Flu Definition

According to abbreviationfinder.org, the flu or influenza is a common viral disease that occurs mostly in autumn or winter in Europe. The flu should not be confused with influenza or gastrointestinal flu.

What is flu?

Influenza is caused by the influenza virus. They attack the mucous membrane of the respiratory tract, allowing the penetration of bacteria or other substances that trigger an infection.

Especially in the main flu season, which is between December and April in the northern hemisphere, flu epidemics often occur because the flu is very contagious.

About ten to twenty percent of the population contract influenza every year. Occasionally, global epidemics or pandemics arise, such as bird flu or swine flu.


The triggers for flu are the influenza viruses, which are transmitted from person to person via droplet infection, i.e. through sneezing or coughing. Already in the incubation period, the time between the infection and the onset of the disease, the sick person can infect other people.

When it comes to flu, there are generally three different types of flu: The influenza A virus is the most common pathogen. Due to its ability to make small genetic changes, influenza epidemics occur year after year. Due to these changes, the body has no defense against the influenza A virus.

The influenza B virus is the flu virus that primarily affects children and young people. However, the course is much milder than that of the influenza A virus.

The influenza C virus is now very rare, especially in older people who no longer have a strong immune system.

Symptoms, Ailments & Signs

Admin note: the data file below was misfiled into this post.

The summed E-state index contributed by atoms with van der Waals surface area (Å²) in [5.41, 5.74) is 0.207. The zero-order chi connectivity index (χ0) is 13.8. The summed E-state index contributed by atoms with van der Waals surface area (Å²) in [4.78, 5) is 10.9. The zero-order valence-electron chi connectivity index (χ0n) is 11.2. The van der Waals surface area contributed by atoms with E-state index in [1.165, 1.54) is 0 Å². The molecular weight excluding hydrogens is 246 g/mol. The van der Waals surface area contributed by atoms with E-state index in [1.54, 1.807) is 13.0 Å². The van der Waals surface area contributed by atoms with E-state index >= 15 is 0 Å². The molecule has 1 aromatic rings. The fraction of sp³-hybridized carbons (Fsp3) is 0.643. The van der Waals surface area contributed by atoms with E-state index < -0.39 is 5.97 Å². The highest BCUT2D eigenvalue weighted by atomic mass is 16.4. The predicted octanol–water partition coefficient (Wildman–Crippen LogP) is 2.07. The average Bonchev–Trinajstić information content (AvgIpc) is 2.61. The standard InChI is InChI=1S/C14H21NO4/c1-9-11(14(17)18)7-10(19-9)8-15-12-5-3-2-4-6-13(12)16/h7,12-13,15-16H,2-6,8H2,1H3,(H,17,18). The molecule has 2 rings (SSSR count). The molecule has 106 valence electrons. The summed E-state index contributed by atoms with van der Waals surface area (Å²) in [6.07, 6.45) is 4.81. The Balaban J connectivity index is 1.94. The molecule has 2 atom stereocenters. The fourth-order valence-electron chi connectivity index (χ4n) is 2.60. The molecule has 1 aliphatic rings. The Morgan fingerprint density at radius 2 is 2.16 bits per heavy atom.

In about 80 percent of cases, the flu goes unnoticed or only manifests itself as mild cold symptoms that quickly subside. In the remaining cases, infection with influenza causes serious symptoms and disorders. The typical signs of flu usually appear suddenly and after just one or two days. At the beginning there is a slight shivering and an increasing feeling of illness.

This can be accompanied by a sore throat, dry cough, watery eyes and high fever. Nausea and vomiting as well as headaches and body aches are also typical symptoms. Patients also feel tired and listless, and physical and mental performance is limited. If things go well, the symptoms subside within a few days to a week.

In severe cases, complications can occur. Then there is often inflammation of the lungs, ears or myocardium and a strong feeling of discomfort that increases as the disease progresses. If left untreated or treated too late, flu can permanently damage the heart. Possible complications of the heart, such as chronic pericarditis or an acquired heart defect, manifest themselves, among other things, in cardiac arrhythmias and reduced resilience.


After infection, the flu usually begins with a feeling of being “unwell”. There, high fever, body aches and headaches and exhaustion are often the first signs of an approaching flu.

Typical symptoms of influenza are the sudden onset of illness, with the above-mentioned malaise and a high fever above 39°C. There are also chills, as well as muscle and body aches.

Constant tiredness, exhaustion and a feeling of weakness are also typical symptoms of flu, as the body is fully focused on fighting off the influenza virus.

Characteristics that apply to a normal cold also occur in the flu. For example, headache, sore throat, dry cough and sensitivity to light. However, the symptoms of the flu are more severe than those of a common cold.


In the case of influenza flu, there is an increased risk of complications, especially in children, the elderly and people who suffer from an immune deficiency. In the worst case, the disease can even be fatal. Pneumonia is one of the most common consequences of severe flu.